Tuesday, March 30, 2021
Valencia College has developed an undergraduate research initiative — based on nationally recognized models — that expands opportunities for students to partner meaningfully with faculty members to pursue a specific course of research. As most community colleges only offer undergraduate research as a very small boutique opportunity for a few students, Valencia has become a leader in community college research. Last year, hundreds of Valencia students worked in one or more modalities of research. This is vital for students exploring STEAM (science, technology, engineering, arts and math) -related professions through transfer, both to better discern their purpose and pathway, and to have experiences comparable to their peers at the university to which they transfer.
Student Morgan Frost may just have research in his genes.
“In a technical sense, my dad is an agricultural researcher, so exposure to the way he handles things and his work most likely had an influence on myself growing up,” he explained.
Morgan’s first research project was here at Valencia College as part of the Seneff Honors College. “As a part of the requirements,” he said, “honors students in the undergraduate track are to take an undergraduate research preparatory class, as well as complete a research project. If it were not for that, I might have not found myself doing this project.”
The focus of the research he conducted was on power and energy matters, focusing on the storage of power, comparing current popular uses with a less mature, yet promising rival.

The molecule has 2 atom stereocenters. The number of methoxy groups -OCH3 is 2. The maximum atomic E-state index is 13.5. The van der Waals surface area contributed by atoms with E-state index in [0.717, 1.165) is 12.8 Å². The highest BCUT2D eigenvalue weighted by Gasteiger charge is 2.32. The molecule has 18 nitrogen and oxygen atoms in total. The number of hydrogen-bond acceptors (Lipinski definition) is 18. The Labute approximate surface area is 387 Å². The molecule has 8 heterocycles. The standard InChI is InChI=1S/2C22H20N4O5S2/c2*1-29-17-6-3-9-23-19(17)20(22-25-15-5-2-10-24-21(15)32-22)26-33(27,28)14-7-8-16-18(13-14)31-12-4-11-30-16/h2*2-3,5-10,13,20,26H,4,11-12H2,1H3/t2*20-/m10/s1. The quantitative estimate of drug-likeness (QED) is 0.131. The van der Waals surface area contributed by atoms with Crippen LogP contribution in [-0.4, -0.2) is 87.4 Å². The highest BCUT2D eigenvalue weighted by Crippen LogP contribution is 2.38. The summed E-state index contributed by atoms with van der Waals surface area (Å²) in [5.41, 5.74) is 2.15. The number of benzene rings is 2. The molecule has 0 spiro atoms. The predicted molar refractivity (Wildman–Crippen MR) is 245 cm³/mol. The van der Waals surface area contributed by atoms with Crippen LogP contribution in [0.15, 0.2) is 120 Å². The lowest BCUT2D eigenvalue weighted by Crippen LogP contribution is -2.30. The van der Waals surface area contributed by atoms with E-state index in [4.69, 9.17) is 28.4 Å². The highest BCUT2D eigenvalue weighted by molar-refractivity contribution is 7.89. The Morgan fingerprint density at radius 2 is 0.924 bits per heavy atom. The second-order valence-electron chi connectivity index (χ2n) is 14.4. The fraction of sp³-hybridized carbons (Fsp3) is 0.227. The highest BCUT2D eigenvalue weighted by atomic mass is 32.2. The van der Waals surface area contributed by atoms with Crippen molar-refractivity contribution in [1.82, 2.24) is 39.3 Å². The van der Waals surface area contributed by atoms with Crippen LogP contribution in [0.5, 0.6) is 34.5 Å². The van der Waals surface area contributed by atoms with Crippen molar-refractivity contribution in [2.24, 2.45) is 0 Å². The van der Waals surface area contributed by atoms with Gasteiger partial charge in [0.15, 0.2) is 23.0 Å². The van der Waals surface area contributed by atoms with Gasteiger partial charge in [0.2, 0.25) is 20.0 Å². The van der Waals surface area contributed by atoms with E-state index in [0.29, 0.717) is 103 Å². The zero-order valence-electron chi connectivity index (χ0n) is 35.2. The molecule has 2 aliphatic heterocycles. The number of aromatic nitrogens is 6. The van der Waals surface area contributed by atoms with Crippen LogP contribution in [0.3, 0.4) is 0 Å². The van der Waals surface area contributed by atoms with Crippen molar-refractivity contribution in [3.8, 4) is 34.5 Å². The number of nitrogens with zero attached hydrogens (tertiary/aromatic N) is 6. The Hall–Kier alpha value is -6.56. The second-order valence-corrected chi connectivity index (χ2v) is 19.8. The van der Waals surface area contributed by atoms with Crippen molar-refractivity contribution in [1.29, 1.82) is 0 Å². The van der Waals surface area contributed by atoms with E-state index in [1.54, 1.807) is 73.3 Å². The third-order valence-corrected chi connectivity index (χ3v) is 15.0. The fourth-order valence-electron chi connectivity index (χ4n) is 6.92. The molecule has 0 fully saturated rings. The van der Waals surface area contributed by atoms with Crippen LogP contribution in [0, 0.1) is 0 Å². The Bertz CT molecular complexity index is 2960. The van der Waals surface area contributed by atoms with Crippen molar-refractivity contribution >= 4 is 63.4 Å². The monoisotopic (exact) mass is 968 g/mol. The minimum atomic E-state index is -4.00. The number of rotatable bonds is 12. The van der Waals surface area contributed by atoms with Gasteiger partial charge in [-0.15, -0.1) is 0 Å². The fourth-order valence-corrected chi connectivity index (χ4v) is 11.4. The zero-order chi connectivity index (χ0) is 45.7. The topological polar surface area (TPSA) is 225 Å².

“The report was not as technically oriented as some reports,” Morgan explained, “but rather presented a look at the current state of affairs in energy storage, pointing out that some technologies could be of great benefit given more research and usage.”
To Morgan, research is more than just performing experiments, reading through articles and writing long papers.
“It is more than just compiling what many others have said in a short cohesive narrative for some to read through,” he added. “To me, research is an opportunity to open doors to the next level of innovation or discovery. It is a way to either start conversations and investigations into new topics or to reignite an inquisitive look into subjects once thought to be closed matters. Overall, it is a way not just to do the initially mentioned tasks, but to apply them to our lives, engage others in the conversation and give a reason as to why we should take heed to these ideas.”
Morgan believes that research at the undergraduate level has helped him gain a glimpse into his future in an engineering profession, since research and development plays a major role in the field. The project, which was heavily supported by faculty, staff and librarians at the College, has also given him a better understanding of the tools and resources available to students and others looking to do more academically oriented work.
“I have also learned many skills involved in research such as how to find good resources, how to stay unbiased and academic in one’s work, how to properly compile written accounts and data into a cohesive narrative, and how to properly present your research to an audience, thanks to other opportunities that arose in my academic career,” he recounted. “I gained valuable knowledge and skills, all the while having a great time being engaged in something of value and worth, which is why I would recommend everyone participate in academic research opportunities as they arise.”
Morgan will graduate from Valencia this spring and will transfer to the University of Central Florida to pursue a bachelor’s degree.
To nominate a student doing great undergraduate research or for questions about Valencia’s undergraduate research initiative, contact Melonie Sexton, professor, psychology, and coordinator of undergraduate research, at UR@valenciacollege.edu or 407-299-5000, extension 5632.